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The Food Project

Caitlin Yoshiko Buysse | 5/11/2010, 7:27 p.m.

 Access to healthy food is a significant problem for many low-income families, since 5.7 million Americans live over a half-mile away from a supermarket and do not own a car.

And federal assistance program recipients and eligible non-participants travel, on average, 4.9 miles to their food retailer of choice, spending far more time obtaining food than high-income individuals do, according to the U.S. Department of Agriculture.

The federal agency further argued that food access has a direct relationship to dietary intake; the more accessible supermarkets are, the better one’s diet tends to be.

So with obesity rates soaring in low-income and minority neighborhoods, proximity to supermarkets is not just an issue of convenience, but of public health, they argued.

Cost is the other problem. Food prices are higher in the small convenience stores that populate low-income neighborhoods, the USDA acknowledged — and these prices are limiting. In 2008, 14.6 percent of American households were “food insecure,” meaning food often runs out before they have money to buy more. This percentage marks a dramatic increase in the past 10 years.

 At 8.3 percent, Massachusetts stands below the national average of food-insecure households, but this number is also higher than it was a decade ago.

TFP takes food accessibility seriously, and has developed an array of programs aimed at eliminating these “food deserts.”

 One program matches, dollar for dollar, food stamp spending at local farmers’ markets. Under that program, an individual or family with $100 in food stamps, for instance, can purchase $200 worth of produce at participating farmers’ markets.

To accommodate neighborhoods without these venues, TFP created several farmers’ markets.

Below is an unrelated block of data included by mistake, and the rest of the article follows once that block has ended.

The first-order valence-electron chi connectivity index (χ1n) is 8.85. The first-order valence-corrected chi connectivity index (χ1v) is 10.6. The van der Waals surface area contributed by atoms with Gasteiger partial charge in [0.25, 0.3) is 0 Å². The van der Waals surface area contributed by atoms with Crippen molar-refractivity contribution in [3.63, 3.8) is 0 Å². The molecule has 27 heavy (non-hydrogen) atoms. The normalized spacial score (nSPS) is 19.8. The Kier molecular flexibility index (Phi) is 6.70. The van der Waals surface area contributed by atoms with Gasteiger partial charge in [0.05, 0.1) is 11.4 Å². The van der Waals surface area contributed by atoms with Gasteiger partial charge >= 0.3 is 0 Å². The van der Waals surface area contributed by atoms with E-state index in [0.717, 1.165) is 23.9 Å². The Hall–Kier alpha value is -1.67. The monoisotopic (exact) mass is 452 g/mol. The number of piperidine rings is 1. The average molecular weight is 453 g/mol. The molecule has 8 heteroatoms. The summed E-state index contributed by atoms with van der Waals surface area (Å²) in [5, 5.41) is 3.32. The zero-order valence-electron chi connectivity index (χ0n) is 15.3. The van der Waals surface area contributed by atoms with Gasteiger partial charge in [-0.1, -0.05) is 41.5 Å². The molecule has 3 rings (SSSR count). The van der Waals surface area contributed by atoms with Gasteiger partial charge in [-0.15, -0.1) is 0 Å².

This farmers’ market program combats the idea that healthy food is only for the wealthy by ensuring that high-quality produce is available to and affordable for low-income Boston residents.

No advance application or registration is required; food stamp recipients simply see the manager at any participating farmers’ market and will receive a voucher for use at any vendor.

But this program not only benefits food stamp recipients; it also increases business for farmers.

Supported through government and private funding, the program now operates at 14 farmers’ markets in Boston and its suburbs.  

 In another program, TFP helps families grow their own produce. Funded through a grant from the Boston Public Health Commission as part of its obesity prevention campaign, “Build-a-Garden” will install 400 raised-bed gardens in Boston, as well as teach people how to use them.

Part of TFP’s success appears to be its seamless integration into the community.

“It’s not an outside thing,” John Wang explained.

Jess Liborio, farm manager at the West Cottage Street site, also said that a lot of Cape Verdean immigrants live around the farm, and frequently stop by to exchange gardening tips.

But for an intern, Simmons, quality is what makes TFP unique. “All the [grocery stores are] worried about is getting the tomato out there, and not the quality,” he said. “This is what we’re focused on — quality — and they focus on quantity.”